Are you a filibuster-buster, buster?

Ezra Klein is:

The danger of reforming the Senate is that, like health-care reform before it, it comes to seem a partisan issue. It isn't. Members of both parties often take the fact that neither Democrats nor Republicans can govern effectively to mean they benefit from the filibuster half the time. In reality, the country loses the benefits of a working legislature all the time.

I strongly favor moderate-if-infrequent policy changes. It is not ideal - I find the compromised, moderate Senate health care bill highly objectionable, and of course the filibuster can be used for narrowly partisan purposes - but it is preferable to the alternative of ideologically polarized policy-making.

Ross Douthat is, and has something intelligent to say about it:

if you can't shrink the stimulus package much more substantially than the centrists have done, you shouldn't shrink it at all. There's a case to be made for a stimulus that's radically different than the one we have now; there's a case to be made for a stimulus that's like the one we have now, but a great deal smaller and more targeted; and there's a case to be made for a stimulus that's absolutely gargantuan. But thanks to the centrists, we're getting the cheapskate version of the gargantuan version: They've done absolutely nothing to widen the terms of debate about what should go into the bill, and they've shaved off just enough money to reduce its effectiveness if Paul Krugman is right - but not nearly enough to make it fiscally prudent if the stimulus skeptics are right.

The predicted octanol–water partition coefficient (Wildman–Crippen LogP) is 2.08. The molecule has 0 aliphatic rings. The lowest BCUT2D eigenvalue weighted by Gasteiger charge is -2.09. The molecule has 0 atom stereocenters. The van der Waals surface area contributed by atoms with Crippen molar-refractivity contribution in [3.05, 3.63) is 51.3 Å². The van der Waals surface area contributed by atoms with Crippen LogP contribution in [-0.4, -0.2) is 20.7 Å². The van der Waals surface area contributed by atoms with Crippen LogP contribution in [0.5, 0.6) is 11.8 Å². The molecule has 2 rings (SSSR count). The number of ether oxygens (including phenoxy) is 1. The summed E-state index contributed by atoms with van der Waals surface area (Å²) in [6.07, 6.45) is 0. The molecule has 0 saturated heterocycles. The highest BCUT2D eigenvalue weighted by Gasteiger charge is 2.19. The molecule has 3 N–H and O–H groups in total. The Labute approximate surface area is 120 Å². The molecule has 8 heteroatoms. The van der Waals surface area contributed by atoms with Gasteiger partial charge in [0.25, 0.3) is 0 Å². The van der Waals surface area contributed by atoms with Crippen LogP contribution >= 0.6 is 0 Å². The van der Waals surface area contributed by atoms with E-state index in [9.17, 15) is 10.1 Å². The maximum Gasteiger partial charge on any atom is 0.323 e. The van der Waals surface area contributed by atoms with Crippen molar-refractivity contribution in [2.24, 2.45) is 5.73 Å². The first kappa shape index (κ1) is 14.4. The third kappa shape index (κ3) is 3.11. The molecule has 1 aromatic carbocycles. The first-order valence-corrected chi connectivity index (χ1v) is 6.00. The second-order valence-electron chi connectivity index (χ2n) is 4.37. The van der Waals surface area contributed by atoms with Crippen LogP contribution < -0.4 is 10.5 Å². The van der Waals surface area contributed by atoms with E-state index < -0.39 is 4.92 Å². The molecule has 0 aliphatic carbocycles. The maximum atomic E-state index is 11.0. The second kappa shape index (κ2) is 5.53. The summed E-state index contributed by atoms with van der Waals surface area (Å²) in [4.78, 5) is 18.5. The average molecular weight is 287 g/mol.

My take on this is that the filibuster works fine for some things but not for others. There are two relevant distinctions: whether the bill is Frankensteinable or not, and whether it is necessary or not. I don't have sharp definitions of these concepts but here are some examples. The stimulus is a good example of a Frankensteinable bill: as Douthat says, any coherent bill -- whether left-wing or right-wing -- would have been preferable to the spineless and ineffectual thing we actually got. On the other hand, Supreme Court nominations are not Frankensteinable: a compromise appointee is an actual person, not a hodgepodge of attributes. Supreme Court appointments are also necessary, like (e.g.) the budget, which is Frankensteinable. On the other hand, a bill restricting cloning would be Frankensteinable -- a compromise could have perverse consequences that a straight-up right-wing bill would not -- but unnecessary. Finally, a bill creating a new national holiday would be neither Frankensteinable nor necessary.